Within hours of Donald Trump being sworn in as president Friday, a federal court in Corpus Christi postponed a scheduled hearing in the Texas voter ID case until next month at the request of the Justice Department. Lawyers for the department asked for a delay in the hearing scheduled for Tuesday, citing the change in presidential administrations.“Because of the change in administration, the Department of Justice also experienced a transition in leadership,” the department’s petition states. “The United States requires additional time to brief the new leadership of the department on this case and the issues to be addressed at that hearing before making any representations to the court.”In the past, the agency has asked that hearings in the case be expedited because of the issues involved.
Yahya Jammeh, the former Gambian president, has left the country after he finally agreed to step down following 22 years of rule. Jammeh and his family headed into political exile on Saturday night, ending a 22-year reign of fear and a post-election political standoff that threatened to provoke a regional military intervention when he clung to power. As he mounted the stairs to the plane, he turned to the crowd, kissed his Qur’an and waved one last time to supporters, including soldiers who cried at his departure. The flight came almost 24 hours after Jammeh announced on state television he was ceding power to the newly inaugurated Adama Barrow, in response to mounting international pressure calling for his departure. Though tens of thousands of Gambians had fled the country during his rule, Jammeh supporters flocked to the airport to see him walk the red carpet to his plane. Jammeh landed in Guinea an hour later and members of his family emerged from the plane, though the country might not be his final destination.
With eight months until Germans go to the polls, it seems not only politicians will be vying for voters’ attention. The country’s intelligence agencies believe foreign actors – namely Russia – may use similar tactics to those allegedly deployed during the US presidential election to divide public opinion and boost the fortunes of non-mainstream parties. In a report late last year, the Atlantic Council think-tank warned that Moscow viewed what it said were “the West’s best virtues – pluralism and openness – as vulnerabilities to be exploited.” It detailed a Kremlin “toolkit of influence,” which sought to undermine healthy democracies in Europe and elsewhere, by using information warfare to undermine the public’s trust in the political system. DW spoke to Dr. Stefan Meister, a Russian foreign policy analyst at the German Council on Foreign Relations, and learned of six main tactics that the Kremlin appears to have already put in place.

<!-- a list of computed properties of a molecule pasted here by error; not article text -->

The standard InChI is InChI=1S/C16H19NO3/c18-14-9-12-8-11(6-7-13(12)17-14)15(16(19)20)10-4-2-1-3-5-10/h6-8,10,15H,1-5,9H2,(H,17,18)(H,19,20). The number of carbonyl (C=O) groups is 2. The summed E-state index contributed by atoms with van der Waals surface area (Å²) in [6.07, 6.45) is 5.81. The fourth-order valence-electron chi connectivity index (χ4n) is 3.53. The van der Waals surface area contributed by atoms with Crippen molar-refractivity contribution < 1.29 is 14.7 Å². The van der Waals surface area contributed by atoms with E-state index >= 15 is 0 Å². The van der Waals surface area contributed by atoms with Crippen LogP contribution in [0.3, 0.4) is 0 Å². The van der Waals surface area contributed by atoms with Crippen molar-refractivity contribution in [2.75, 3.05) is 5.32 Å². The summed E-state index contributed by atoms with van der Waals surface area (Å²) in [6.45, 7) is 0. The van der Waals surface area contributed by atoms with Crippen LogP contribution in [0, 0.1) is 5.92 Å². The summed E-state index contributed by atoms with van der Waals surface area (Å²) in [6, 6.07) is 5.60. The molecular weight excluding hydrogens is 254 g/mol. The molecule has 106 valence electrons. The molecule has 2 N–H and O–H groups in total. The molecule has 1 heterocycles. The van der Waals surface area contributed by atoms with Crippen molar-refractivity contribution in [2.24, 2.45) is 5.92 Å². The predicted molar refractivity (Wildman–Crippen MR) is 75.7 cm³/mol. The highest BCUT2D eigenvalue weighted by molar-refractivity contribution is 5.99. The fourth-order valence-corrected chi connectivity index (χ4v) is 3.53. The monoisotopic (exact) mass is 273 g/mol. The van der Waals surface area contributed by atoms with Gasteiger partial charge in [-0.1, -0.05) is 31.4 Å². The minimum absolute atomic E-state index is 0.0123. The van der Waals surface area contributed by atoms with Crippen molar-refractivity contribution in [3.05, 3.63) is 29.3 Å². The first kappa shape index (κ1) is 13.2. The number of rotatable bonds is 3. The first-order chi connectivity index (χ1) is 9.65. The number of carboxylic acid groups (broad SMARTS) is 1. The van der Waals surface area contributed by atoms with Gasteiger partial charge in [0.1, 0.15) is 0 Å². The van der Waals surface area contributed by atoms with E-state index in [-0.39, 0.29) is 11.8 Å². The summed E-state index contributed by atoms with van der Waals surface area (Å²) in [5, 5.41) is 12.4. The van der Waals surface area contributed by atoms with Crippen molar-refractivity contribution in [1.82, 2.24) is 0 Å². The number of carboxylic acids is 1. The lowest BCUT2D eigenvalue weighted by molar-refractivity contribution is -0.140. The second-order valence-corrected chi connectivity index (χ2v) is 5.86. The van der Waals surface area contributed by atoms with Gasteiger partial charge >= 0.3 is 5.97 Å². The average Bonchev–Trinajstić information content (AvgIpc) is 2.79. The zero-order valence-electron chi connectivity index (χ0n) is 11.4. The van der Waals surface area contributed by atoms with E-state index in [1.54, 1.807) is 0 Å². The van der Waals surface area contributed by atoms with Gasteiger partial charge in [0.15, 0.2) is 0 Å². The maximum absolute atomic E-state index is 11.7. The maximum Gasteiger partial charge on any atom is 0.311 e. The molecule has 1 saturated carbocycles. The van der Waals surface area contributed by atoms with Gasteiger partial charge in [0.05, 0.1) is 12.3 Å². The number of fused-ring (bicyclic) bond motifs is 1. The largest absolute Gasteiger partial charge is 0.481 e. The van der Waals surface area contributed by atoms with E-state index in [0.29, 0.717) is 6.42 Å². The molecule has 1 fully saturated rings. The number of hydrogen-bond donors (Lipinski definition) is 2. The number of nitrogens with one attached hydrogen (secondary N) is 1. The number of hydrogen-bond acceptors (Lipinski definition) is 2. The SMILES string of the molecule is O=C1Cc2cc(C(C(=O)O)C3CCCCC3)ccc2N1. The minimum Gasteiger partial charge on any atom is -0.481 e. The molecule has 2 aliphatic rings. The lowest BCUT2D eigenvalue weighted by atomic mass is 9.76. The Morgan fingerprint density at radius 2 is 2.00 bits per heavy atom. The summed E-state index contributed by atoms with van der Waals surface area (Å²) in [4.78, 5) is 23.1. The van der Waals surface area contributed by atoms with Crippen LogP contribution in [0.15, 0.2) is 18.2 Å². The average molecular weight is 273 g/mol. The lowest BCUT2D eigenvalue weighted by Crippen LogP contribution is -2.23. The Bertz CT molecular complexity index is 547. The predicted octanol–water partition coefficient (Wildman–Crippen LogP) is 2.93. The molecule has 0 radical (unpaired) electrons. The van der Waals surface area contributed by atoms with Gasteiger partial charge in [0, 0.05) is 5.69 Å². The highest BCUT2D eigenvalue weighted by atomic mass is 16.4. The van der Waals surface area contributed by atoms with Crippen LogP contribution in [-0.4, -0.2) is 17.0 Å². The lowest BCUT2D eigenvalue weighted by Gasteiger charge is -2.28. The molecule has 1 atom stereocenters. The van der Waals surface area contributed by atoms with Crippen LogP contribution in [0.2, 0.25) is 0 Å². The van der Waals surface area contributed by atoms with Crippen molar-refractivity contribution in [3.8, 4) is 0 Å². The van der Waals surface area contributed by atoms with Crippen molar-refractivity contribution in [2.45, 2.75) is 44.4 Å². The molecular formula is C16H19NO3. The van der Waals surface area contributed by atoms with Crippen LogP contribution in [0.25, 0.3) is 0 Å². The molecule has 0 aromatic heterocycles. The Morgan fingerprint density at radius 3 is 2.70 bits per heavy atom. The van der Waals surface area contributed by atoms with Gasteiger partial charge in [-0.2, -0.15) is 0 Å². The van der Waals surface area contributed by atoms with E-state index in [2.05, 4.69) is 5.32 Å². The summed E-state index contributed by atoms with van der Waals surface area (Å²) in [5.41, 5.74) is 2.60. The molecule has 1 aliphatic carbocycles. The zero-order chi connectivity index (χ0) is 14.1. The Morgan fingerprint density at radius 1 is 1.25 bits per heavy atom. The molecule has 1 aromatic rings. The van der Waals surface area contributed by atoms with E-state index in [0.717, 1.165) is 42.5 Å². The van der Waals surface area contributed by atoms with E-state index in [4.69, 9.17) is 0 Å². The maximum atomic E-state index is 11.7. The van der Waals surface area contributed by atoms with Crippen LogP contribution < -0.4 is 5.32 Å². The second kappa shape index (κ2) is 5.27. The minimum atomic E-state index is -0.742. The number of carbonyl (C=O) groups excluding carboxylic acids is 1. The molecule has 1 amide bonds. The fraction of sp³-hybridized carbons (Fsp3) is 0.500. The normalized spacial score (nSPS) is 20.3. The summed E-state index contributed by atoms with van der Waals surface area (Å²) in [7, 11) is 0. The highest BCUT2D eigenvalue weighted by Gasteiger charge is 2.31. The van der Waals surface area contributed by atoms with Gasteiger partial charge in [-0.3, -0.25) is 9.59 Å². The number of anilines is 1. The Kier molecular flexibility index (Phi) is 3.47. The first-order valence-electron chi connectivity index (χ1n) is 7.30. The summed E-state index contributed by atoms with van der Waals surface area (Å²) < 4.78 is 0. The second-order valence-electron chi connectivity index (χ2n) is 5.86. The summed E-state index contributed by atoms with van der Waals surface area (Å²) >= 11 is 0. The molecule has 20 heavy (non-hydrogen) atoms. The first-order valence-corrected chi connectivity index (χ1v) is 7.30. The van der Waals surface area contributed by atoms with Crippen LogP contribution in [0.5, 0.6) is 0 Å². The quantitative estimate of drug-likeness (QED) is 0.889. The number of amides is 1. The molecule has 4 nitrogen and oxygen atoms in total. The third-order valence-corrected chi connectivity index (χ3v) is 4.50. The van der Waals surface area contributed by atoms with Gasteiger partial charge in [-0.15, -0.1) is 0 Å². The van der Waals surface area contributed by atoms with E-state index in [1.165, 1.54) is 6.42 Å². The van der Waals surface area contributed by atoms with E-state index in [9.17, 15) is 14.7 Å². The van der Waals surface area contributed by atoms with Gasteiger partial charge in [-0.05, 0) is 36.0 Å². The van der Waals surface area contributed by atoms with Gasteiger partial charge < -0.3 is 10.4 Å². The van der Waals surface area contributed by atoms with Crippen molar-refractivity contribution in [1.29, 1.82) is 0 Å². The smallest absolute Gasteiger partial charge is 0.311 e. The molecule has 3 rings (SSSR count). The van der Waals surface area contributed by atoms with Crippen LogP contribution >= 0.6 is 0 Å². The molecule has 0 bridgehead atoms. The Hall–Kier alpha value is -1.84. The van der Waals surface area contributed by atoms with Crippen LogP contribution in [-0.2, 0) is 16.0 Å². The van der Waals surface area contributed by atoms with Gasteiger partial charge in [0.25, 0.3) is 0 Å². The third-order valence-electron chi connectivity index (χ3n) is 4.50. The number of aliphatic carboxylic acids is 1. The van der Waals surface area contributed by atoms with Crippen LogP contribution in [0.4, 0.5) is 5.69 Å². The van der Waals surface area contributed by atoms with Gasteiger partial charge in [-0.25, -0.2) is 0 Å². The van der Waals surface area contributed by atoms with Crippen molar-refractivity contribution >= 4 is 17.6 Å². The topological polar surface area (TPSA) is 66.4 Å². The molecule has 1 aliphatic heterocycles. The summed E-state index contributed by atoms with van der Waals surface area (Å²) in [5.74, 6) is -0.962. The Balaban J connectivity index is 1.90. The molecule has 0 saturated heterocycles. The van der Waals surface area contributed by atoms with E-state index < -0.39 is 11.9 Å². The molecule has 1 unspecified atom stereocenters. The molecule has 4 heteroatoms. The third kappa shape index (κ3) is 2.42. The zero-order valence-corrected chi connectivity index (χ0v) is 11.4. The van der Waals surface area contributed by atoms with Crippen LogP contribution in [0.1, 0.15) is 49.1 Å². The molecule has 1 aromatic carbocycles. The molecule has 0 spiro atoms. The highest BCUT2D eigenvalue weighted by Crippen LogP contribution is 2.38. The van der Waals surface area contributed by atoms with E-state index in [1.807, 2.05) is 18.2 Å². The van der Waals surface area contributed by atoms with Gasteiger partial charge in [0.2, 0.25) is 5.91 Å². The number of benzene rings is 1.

National: Intercepted Russian Communications Part of Inquiry Into Trump Associates | The New York Times
American law enforcement and intelligence agencies are examining intercepted communications and financial transactions as part of a broad investigation into possible links between Russian officials and associates of President-elect Donald J. Trump, including his former campaign chairman Paul Manafort, current and former senior American officials said. The continuing counterintelligence investigation means that Mr. Trump will take the oath of office on Friday with his associates under investigation and after the intelligence agencies concluded that the Russian government had worked to help elect him. As president, Mr. Trump will oversee those agencies and have the authority to redirect or stop at least some of these efforts. It is not clear whether the intercepted communications had anything to do with Mr. Trump’s campaign, or Mr. Trump himself. It is also unclear whether the inquiry has anything to do with an investigation into the hacking of the Democratic National Committee’s computers and other attempts to disrupt the elections in November. The American government has concluded that the Russian government was responsible for a broad computer hacking campaign, including the operation against the D.N.C. The counterintelligence investigation centers at least in part on the business dealings that some of the president-elect’s past and present advisers have had with Russia. Mr. Manafort has done business in Ukraine and Russia. Some of his contacts there were under surveillance by the National Security Agency for suspected links to Russia’s Federal Security Service, one of the officials said.
National: U.S. counterintelligence officials are examining possible ties between Russia and Trump associates | The Washington Post